Apr 19, 2017
Fewer exams and better eye health? Aye-aye, finds type 1 diabetes study
Adjusting the frequency of eye screenings for people with type 1 diabetes based on their risk of severe eye problems would result in fewer eye exams at lower cost and quicker diagnosis and treatment of advanced retinopathy, which can otherwise lead to vision loss. The findings, published April 19 in the New England Journal of Medicine(link is external), are the latest from an ongoing study funded for more than 30 years by the National Institutes of Health.
Mar 9, 2017
This World Kidney Day, pledge to maintain a healthy weight
This World Kidney Day, improve your kidney health by making a commitment to reach or maintain a healthy weight. Extra weight increases the risk of developing diabetes and high blood pressure, the two most common causes of chronic kidney disease (CKD). People affected by obesity have an 83 percent higher risk of developing CKD compared to those who have a healthy weight.
Feb 28, 2017
Youth with type 2 diabetes develop complications more often than type 1 peers
Teens and young adults with type 2 diabetes develop kidney, nerve, and eye diseases – as well as some risk factors for heart disease – more often than their peers with type 1 diabetes in the years shortly after diagnosis. The results are the latest findings of the SEARCH for Diabetes in Youth study, published Feb. 28 in the Journal of the American Medical Association.
Feb 7, 2017
Four pivotal NIH-funded artificial pancreas research efforts begin
The first of several major research efforts to test and refine artificial pancreas systems is now underway. Four separate projects, funded by the National Institute of Diabetes and Digestive and Kidney Diseases (NIDDK), are designed to be the potential last steps between testing the fully automated devices and requesting regulatory approval for permanent use. A successful artificial pancreas would be a life-changing advance for many people with type 1 diabetes. NIDDK is part of the National Institutes of Health.
NIDDK's Health Information News
NIDDK's Health Information News, an e-newsletter that provides subscribers with information from all of the NIDDK's health communications programs, including the National Diabetes Education Program; the National Kidney Disease Education Program; the Weight-control Information Network; health topics for diabetes, digestive diseases, and kidney and urologic diseases; and blood diseases and endocrine and metabolic diseases.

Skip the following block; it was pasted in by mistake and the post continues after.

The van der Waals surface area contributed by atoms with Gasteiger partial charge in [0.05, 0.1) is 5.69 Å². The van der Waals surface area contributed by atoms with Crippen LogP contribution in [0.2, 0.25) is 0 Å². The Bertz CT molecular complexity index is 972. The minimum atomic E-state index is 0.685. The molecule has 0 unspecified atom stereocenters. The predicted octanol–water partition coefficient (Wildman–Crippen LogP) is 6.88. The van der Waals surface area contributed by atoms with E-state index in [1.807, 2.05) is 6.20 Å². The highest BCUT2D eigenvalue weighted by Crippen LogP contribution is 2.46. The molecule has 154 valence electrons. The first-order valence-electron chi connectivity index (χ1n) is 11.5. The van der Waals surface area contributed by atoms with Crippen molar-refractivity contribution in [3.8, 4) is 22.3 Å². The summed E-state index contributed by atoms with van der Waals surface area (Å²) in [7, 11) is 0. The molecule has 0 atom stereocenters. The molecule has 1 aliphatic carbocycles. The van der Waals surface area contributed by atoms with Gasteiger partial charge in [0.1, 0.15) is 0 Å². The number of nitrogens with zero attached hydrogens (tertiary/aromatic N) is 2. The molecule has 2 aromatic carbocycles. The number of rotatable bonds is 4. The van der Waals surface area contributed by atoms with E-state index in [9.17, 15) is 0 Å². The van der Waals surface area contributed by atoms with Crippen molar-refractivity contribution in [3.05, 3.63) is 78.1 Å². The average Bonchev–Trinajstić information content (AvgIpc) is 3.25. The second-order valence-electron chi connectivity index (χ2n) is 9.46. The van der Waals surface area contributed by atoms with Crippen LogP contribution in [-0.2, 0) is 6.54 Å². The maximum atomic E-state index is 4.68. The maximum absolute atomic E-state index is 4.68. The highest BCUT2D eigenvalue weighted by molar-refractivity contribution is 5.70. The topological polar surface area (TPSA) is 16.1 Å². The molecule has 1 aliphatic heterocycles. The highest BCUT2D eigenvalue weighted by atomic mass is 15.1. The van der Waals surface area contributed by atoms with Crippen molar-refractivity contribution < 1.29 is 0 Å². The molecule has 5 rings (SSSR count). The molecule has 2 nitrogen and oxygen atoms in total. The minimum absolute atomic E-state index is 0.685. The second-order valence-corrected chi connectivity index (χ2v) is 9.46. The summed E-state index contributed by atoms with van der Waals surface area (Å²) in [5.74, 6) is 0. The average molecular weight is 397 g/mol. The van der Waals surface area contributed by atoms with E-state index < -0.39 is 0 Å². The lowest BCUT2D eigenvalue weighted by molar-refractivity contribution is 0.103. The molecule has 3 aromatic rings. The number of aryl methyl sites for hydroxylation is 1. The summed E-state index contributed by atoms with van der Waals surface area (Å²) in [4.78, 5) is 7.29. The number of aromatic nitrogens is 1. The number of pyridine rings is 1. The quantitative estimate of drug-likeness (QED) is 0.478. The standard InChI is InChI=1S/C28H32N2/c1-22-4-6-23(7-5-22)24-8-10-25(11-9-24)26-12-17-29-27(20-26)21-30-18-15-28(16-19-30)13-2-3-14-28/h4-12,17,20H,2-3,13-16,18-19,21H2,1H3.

Jan 5, 2017
NIH-sponsored expert panel issues clinical guidelines to prevent peanut allergy
An expert panel sponsored by the National Institute of Allergy and Infectious Diseases (NIAID), part of the National Institutes of Health, issued clinical guidelines today to aid health care providers in early introduction of peanut-containing foods to infants to prevent the development of peanut allergy.
Dec 13, 2016
NIH awards aim to understand molecular changes during physical activity
The National Institutes of Health Common Fund announced today the first awards for the Molecular Transducers of Physical Activity in Humans Program, which will allow researchers to develop a comprehensive map of the molecular changes that occur in response to physical activity.
Nov 2, 2016
Medicare finalizes substantial improvements that focus on primary care, mental health, and diabetes prevention
Today, the Centers for Medicare & Medicaid Services (CMS) finalized the 2017 Physician Fee Schedule final rule that recognizes the importance of primary care by improving payment for chronic care management and behavioral health. The rule also finalizes many of the policies to expand the Diabetes Prevention Program model test to eligible Medicare beneficiaries, the Medicare Diabetes Prevention Program (MDPP) expanded model, starting January 1, 2018.
Nov 1, 2016
This National Diabetes Month, connect with your community for better health
For many millions of Americans, diabetes is a lifelong burden. But it does not have to be a lifelong barrier to better health. This National Diabetes Month, the National Institutes of Health encourages people with diabetes and those who care for them to find the support they need, and for all people to gain understanding and offer support to those with this challenging disease.
Oct 27, 2016
NIH researchers unveil new wound-healing role for protein-folding gene in mice
National Institutes of Health researchers have identified a novel role for a gene known as heat shock protein 60 (Hsp60), finding that it is critical in tissue regeneration and wound healing. The study found that topical treatment of an Hsp60-containing gel dramatically accelerates wound closure in a diabetic mouse model.
Oct 14, 2016
Weight loss leads to strong increase in appetite